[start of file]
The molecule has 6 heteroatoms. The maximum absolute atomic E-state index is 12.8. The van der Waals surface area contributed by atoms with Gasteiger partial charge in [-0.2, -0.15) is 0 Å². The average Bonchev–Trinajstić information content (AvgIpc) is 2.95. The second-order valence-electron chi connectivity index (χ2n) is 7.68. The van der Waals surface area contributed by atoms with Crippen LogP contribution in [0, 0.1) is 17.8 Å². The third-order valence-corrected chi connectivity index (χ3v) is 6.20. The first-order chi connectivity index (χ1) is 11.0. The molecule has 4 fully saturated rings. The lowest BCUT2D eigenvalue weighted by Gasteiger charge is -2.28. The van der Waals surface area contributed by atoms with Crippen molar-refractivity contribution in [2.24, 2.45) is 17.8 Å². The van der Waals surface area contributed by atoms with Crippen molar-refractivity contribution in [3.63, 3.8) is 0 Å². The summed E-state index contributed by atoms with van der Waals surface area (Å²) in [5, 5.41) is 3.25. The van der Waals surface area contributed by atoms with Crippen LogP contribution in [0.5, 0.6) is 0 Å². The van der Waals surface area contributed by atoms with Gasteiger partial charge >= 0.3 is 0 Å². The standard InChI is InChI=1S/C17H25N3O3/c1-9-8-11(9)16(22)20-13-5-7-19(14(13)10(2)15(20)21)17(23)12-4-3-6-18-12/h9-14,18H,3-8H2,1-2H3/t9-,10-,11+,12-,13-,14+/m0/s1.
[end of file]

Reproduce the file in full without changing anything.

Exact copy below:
The molecule has 6 heteroatoms. The maximum absolute atomic E-state index is 12.8. The van der Waals surface area contributed by atoms with Gasteiger partial charge in [-0.2, -0.15) is 0 Å². The average Bonchev–Trinajstić information content (AvgIpc) is 2.95. The second-order valence-electron chi connectivity index (χ2n) is 7.68. The van der Waals surface area contributed by atoms with Crippen LogP contribution in [0, 0.1) is 17.8 Å². The third-order valence-corrected chi connectivity index (χ3v) is 6.20. The first-order chi connectivity index (χ1) is 11.0. The molecule has 4 fully saturated rings. The lowest BCUT2D eigenvalue weighted by Gasteiger charge is -2.28. The van der Waals surface area contributed by atoms with Crippen molar-refractivity contribution in [2.24, 2.45) is 17.8 Å². The van der Waals surface area contributed by atoms with Crippen molar-refractivity contribution in [3.63, 3.8) is 0 Å². The summed E-state index contributed by atoms with van der Waals surface area (Å²) in [5, 5.41) is 3.25. The van der Waals surface area contributed by atoms with Crippen LogP contribution in [0.5, 0.6) is 0 Å². The van der Waals surface area contributed by atoms with Gasteiger partial charge >= 0.3 is 0 Å². The standard InChI is InChI=1S/C17H25N3O3/c1-9-8-11(9)16(22)20-13-5-7-19(14(13)10(2)15(20)21)17(23)12-4-3-6-18-12/h9-14,18H,3-8H2,1-2H3/t9-,10-,11+,12-,13-,14+/m0/s1.